In addition to the growing obsolescence of communications equipment and mobilising software the current control accommodation, which was opened in 1970. was originally designed to house VF system A and card index cabinets. It was therefore totally unsuitable for a modern computerised command and control system.
Tayside Fire Brigade protects an area of some 3,000 square miles with a population in the region of 392,000. There are six wholetime stations, 15 retained and four volunteer with an establishment of 409 wholetime, 298 retained and 38 volunteer officers and firefighters. The brigade deals with approximately 15,000 emergency calls per year and this is rising in line with current trends.
It was decided that the new command
and control system would be housed in a purpose-built building adjacent to a
wholetime fire station and divisional headquarters in Dundee.
This building was designed to accommodate the latest command and control, communications and management information systems and provide scope for future upgrading. It incorporates facilities for management of major disasters and protracted incidents in addition to modern facilities for fire control staff.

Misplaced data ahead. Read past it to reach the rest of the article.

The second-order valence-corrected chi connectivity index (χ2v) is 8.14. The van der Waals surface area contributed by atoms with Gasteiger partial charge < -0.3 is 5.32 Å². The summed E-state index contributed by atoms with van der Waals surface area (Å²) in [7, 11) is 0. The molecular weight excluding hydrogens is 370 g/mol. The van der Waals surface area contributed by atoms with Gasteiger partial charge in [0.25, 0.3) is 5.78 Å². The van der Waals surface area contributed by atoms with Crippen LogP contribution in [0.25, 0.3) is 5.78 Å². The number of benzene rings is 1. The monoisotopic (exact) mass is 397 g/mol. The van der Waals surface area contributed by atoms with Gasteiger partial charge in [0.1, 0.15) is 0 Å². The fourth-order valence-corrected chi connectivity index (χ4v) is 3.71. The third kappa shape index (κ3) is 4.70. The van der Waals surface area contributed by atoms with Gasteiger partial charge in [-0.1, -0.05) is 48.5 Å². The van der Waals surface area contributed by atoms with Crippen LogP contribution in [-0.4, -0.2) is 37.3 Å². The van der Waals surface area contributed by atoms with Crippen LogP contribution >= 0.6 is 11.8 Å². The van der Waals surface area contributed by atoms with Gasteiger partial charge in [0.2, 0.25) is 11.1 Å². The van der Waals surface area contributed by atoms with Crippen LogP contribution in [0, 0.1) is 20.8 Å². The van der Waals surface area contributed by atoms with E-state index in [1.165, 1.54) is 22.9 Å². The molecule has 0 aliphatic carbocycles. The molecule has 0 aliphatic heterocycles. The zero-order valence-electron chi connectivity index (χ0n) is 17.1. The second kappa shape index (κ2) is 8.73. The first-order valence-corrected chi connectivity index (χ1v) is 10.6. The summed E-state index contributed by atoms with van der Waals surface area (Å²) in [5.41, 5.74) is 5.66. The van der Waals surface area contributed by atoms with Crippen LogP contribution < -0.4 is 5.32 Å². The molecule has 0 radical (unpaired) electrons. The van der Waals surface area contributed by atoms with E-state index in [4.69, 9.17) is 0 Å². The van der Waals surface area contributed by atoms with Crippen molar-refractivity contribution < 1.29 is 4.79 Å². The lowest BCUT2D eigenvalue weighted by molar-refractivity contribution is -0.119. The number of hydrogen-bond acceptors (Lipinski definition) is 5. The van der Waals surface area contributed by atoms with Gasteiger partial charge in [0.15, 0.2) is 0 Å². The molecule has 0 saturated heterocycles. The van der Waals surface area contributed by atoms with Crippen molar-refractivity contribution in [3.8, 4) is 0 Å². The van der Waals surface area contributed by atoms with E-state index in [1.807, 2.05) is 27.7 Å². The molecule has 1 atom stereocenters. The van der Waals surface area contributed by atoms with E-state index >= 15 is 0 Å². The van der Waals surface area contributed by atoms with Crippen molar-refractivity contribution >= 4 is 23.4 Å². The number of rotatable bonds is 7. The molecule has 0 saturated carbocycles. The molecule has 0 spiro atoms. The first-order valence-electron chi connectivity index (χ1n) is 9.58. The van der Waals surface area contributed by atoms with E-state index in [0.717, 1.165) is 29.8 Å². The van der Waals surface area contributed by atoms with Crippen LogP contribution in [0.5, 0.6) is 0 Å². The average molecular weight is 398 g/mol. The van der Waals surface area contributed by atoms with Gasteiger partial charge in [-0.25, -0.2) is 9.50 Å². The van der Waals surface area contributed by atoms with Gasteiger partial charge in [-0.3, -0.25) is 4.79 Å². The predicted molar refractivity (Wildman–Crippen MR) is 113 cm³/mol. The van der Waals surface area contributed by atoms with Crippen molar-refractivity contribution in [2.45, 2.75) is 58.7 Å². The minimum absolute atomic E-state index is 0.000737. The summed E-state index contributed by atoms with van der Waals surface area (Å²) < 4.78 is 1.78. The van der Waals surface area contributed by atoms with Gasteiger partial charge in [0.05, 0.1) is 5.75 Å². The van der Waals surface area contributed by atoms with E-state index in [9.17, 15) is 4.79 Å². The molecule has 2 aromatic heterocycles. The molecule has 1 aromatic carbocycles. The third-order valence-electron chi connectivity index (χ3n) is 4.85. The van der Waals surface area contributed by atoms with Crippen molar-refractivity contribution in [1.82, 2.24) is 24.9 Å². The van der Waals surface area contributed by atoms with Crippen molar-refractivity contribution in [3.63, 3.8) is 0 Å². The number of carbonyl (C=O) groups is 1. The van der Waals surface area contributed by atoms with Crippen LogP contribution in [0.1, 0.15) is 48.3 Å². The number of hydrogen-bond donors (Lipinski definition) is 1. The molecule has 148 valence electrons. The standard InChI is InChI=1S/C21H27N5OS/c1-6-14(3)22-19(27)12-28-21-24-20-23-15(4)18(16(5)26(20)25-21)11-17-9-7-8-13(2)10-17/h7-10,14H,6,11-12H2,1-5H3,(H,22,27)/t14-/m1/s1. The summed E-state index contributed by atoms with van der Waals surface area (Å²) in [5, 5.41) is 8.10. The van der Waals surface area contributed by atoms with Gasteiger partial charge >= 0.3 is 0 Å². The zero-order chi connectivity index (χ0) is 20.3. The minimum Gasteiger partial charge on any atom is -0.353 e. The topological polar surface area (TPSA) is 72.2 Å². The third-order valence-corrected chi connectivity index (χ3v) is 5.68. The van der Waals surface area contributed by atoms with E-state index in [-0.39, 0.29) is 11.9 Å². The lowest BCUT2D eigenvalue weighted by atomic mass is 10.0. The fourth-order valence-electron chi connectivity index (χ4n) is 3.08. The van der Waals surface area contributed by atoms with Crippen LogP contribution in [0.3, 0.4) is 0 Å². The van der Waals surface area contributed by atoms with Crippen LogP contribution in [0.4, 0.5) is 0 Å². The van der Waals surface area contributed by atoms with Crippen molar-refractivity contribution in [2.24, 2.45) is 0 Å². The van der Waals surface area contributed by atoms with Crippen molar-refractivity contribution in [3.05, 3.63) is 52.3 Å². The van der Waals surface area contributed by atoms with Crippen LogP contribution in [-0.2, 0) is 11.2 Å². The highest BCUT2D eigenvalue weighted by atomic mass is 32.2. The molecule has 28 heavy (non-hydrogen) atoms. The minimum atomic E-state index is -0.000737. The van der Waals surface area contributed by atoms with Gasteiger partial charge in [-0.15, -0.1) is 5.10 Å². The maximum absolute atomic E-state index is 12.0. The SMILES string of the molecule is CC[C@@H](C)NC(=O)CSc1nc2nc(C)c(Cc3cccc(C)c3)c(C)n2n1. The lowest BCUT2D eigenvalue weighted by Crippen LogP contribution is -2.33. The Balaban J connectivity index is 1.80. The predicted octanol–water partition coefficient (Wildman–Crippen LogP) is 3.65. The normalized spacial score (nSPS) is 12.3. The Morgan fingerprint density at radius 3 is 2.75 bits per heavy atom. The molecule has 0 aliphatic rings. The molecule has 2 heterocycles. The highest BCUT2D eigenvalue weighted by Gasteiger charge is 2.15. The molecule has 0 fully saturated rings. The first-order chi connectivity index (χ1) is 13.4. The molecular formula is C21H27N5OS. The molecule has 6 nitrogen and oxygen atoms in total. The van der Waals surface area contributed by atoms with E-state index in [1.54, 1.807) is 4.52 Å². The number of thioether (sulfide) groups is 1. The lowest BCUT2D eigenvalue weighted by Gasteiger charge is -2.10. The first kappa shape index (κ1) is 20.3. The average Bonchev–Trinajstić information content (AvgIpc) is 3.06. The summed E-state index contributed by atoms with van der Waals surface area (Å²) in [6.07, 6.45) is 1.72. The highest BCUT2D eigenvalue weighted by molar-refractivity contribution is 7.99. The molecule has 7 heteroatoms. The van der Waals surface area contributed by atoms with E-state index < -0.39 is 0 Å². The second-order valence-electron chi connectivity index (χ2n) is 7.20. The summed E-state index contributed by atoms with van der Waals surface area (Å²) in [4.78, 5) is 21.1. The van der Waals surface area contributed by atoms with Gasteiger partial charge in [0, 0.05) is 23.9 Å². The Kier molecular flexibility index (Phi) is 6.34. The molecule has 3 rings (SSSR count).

Following the production of a detailed operational requirement by the project team, tenders were invited for the replacement command and control system in early 1992. After extensive discussion and evaluation of the proposals from interested companies a short list of three was drawn up from whom detailed tenders were sought.
Following further appraisal the contract was awarded in March 1993 to Fortek Computers Ltd of Gosport who will act as the prime contractor for the supply of software and hardware and assume responsibility for the management of the entire project.
As the prime contractor, it will be responsible for all sub contractors, which for this bid includes the major manufacturers British Telecom, Philips Communications Systems, Multitone Communication Systems, Cyfas Restbury International and ASC Telecom.